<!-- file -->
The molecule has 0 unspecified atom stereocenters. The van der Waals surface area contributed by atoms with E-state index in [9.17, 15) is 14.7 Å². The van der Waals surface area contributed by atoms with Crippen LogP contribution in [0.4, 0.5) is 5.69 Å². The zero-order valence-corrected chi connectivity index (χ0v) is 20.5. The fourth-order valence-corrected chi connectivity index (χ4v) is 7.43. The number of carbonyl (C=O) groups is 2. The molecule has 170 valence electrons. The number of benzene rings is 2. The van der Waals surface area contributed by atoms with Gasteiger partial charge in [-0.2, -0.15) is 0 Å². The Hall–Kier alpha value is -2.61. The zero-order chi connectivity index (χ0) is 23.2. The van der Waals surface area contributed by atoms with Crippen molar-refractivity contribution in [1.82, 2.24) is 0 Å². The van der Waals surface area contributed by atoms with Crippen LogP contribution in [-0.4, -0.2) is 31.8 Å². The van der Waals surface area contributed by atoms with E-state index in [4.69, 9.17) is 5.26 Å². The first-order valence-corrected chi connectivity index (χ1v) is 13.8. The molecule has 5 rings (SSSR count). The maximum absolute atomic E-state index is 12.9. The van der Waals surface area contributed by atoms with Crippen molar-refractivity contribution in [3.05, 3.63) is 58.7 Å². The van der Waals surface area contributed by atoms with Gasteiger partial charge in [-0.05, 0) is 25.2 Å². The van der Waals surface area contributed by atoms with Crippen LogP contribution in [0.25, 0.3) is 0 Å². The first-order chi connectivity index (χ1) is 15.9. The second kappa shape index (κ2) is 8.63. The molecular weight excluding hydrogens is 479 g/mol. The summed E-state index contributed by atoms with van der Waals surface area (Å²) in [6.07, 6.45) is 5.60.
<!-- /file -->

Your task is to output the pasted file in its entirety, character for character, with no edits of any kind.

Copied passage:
The molecule has 0 unspecified atom stereocenters. The van der Waals surface area contributed by atoms with E-state index in [9.17, 15) is 14.7 Å². The van der Waals surface area contributed by atoms with Crippen LogP contribution in [0.4, 0.5) is 5.69 Å². The zero-order valence-corrected chi connectivity index (χ0v) is 20.5. The fourth-order valence-corrected chi connectivity index (χ4v) is 7.43. The number of carbonyl (C=O) groups is 2. The molecule has 170 valence electrons. The number of benzene rings is 2. The van der Waals surface area contributed by atoms with Gasteiger partial charge in [-0.2, -0.15) is 0 Å². The Hall–Kier alpha value is -2.61. The zero-order chi connectivity index (χ0) is 23.2. The van der Waals surface area contributed by atoms with Crippen molar-refractivity contribution in [1.82, 2.24) is 0 Å². The van der Waals surface area contributed by atoms with Crippen LogP contribution in [-0.4, -0.2) is 31.8 Å². The van der Waals surface area contributed by atoms with E-state index in [4.69, 9.17) is 5.26 Å². The first-order valence-corrected chi connectivity index (χ1v) is 13.8. The molecule has 5 rings (SSSR count). The maximum absolute atomic E-state index is 12.9. The van der Waals surface area contributed by atoms with Crippen molar-refractivity contribution in [3.05, 3.63) is 58.7 Å². The van der Waals surface area contributed by atoms with Gasteiger partial charge in [-0.05, 0) is 25.2 Å². The van der Waals surface area contributed by atoms with Crippen LogP contribution in [0.25, 0.3) is 0 Å². The first-order chi connectivity index (χ1) is 15.9. The second kappa shape index (κ2) is 8.63. The molecular weight excluding hydrogens is 479 g/mol. The summed E-state index contributed by atoms with van der Waals surface area (Å²) in [6.07, 6.45) is 5.60.